“Today, more than ever, Conrad demands our attention for his insight into the moral challenges of a globalised world. In an age of Islamist terrorism, it is striking to note that the same author who condemned imperialism in Heart of Darkness (1899) also wrote The Secret Agent (1907), which centres around a conspiracy of foreign terrorists in London. In the wake of the 2008 financial crisis, it is uncanny to read Conrad in Nostromo (1904) portraying multinational capitalism as a maker and breaker of states. As the digital revolution gathers momentum, one finds Conrad writing movingly, in Lord Jim (1900) and many other works set at sea, about the consequences of technological disruption. As debates about immigration unsettle Europe and the US, one can only marvel afresh at how Conrad produced any of these books in English – his third language, which he learned only as an adult.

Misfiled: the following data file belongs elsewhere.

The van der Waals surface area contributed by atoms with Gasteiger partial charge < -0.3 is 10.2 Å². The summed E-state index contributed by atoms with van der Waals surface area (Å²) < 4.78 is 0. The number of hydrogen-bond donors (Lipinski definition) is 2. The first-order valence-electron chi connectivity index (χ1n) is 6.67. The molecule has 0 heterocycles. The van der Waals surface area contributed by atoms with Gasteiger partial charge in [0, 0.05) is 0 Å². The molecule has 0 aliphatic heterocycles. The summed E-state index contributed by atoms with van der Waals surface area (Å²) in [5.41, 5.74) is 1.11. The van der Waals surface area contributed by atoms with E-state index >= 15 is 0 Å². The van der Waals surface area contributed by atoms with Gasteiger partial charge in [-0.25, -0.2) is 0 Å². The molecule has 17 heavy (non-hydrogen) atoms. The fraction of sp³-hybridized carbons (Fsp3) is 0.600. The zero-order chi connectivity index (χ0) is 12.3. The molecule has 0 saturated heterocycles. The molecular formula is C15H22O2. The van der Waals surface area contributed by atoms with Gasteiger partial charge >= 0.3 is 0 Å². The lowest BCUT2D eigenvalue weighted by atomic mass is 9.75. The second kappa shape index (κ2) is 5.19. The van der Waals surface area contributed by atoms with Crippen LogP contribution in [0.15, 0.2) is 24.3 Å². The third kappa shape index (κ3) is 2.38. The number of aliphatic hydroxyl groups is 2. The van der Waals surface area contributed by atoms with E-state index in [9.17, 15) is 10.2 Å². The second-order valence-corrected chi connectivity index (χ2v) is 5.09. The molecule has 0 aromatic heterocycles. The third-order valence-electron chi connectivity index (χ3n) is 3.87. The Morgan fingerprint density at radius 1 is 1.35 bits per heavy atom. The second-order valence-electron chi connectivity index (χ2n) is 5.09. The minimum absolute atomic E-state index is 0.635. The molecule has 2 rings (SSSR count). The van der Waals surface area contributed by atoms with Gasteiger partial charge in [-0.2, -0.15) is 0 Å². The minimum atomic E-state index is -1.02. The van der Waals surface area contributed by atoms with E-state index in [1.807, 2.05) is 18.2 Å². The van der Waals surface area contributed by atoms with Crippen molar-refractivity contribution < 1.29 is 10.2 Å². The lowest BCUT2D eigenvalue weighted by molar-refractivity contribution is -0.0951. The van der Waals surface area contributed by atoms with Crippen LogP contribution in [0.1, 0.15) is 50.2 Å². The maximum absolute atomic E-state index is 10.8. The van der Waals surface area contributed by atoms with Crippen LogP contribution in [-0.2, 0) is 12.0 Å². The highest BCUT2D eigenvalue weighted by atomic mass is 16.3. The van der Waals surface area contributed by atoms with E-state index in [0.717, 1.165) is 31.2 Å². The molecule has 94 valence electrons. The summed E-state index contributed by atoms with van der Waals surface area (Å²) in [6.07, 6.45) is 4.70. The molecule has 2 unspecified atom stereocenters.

Across his writing, Conrad grappled with the ethical ramifications of living in a globalised world: the effects of dislocation, the tension and opportunity of multiethnic societies, the disruption wrought by technological change. He understood acutely the way that individuals move within systems larger than themselves, that even the freest will can be constrained by what he would have called fate. Conrad’s moral universe revolved around a critique of the European notion of civilisation, which for Conrad generally spelled selfishness and greed in place of honour and a sense of the greater good. He mocks its bourgeois pieties in The Secret Agent; in Heart of Darkness, he tears off its hypocritical mask. In Lord Jim, he offers a compelling portrait of a flawed person stumbling to chart an honourable course when the world’s moral compass has lost its poles.”